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Exonerated Then Condemned

In 1989, soldier Timothy Hennis walked out of a North Carolina courtroom a free man, acquitted of the gruesome murders of Kathryn Eastburn and her two young daughters in Fayetteville in 1986. It was the second time he had been tried for the crimes. Jurors in the first trial found him guilty, but the N.C. Supreme Court overturned the verdict. The story of his 1989 acquittal prompted a book and a TV movie in the 1990s. Then, last year, Hennis faced charges for the Eastburn murders a third time. In that case, a military jury convicted him based on newly discovered DNA evidence. Hennis insists he is innocent and is appealing the case in both civilian and military court. Fayetteville Observer Reporter Paul Woolverton joins host Frank Stasio to explain the long story of the Eastburn murders.

Amber Nimocks came to The State of Things in January 2009. She is a graduate of the University of North Carolina at Chapel Hill and a survivor of 15 years in the newspaper business. As a reporter and editor, her posts have included such exotic locales as her hometown of Fayetteville, Robeson County, Wilmington, Raleigh and Fort Worth, Texas.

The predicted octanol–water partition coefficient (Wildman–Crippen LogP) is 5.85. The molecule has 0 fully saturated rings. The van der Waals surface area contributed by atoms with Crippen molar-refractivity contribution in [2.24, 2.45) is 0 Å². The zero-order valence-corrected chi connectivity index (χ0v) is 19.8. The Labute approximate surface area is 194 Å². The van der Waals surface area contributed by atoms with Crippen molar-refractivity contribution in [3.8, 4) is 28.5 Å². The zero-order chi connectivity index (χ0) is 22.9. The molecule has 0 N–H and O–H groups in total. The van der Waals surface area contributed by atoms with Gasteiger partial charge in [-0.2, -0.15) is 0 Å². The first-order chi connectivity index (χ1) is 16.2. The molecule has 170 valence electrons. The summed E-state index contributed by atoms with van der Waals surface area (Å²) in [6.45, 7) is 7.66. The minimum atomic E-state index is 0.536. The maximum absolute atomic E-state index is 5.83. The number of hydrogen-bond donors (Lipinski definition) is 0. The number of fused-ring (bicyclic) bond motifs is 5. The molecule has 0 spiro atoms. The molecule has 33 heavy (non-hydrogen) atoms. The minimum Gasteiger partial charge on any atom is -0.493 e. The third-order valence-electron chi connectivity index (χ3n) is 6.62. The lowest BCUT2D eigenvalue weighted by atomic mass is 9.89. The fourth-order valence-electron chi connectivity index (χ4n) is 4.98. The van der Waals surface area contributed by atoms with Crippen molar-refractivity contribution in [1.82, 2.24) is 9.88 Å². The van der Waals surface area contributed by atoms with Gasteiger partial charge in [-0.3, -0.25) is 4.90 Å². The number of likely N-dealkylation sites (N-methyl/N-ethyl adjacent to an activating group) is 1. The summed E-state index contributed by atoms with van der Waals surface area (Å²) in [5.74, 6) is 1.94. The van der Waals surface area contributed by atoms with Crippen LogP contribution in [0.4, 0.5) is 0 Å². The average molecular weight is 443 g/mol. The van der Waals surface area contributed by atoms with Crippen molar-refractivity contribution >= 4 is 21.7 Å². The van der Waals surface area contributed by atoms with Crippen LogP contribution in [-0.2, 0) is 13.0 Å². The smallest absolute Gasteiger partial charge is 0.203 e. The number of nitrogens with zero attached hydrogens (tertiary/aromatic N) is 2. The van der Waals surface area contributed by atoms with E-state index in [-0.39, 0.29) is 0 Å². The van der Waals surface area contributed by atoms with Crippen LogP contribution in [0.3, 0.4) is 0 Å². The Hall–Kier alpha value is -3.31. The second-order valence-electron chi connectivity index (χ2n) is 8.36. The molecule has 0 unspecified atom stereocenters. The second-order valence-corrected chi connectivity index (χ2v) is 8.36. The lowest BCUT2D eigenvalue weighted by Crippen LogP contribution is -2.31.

Longtime NPR correspondent Frank Stasio was named permanent host of The State of Things in June 2006. A native of Buffalo, Frank has been in radio since the age of 19. He began his public radio career at WOI in Ames, Iowa, where he was a magazine show anchor and the station's News Director.
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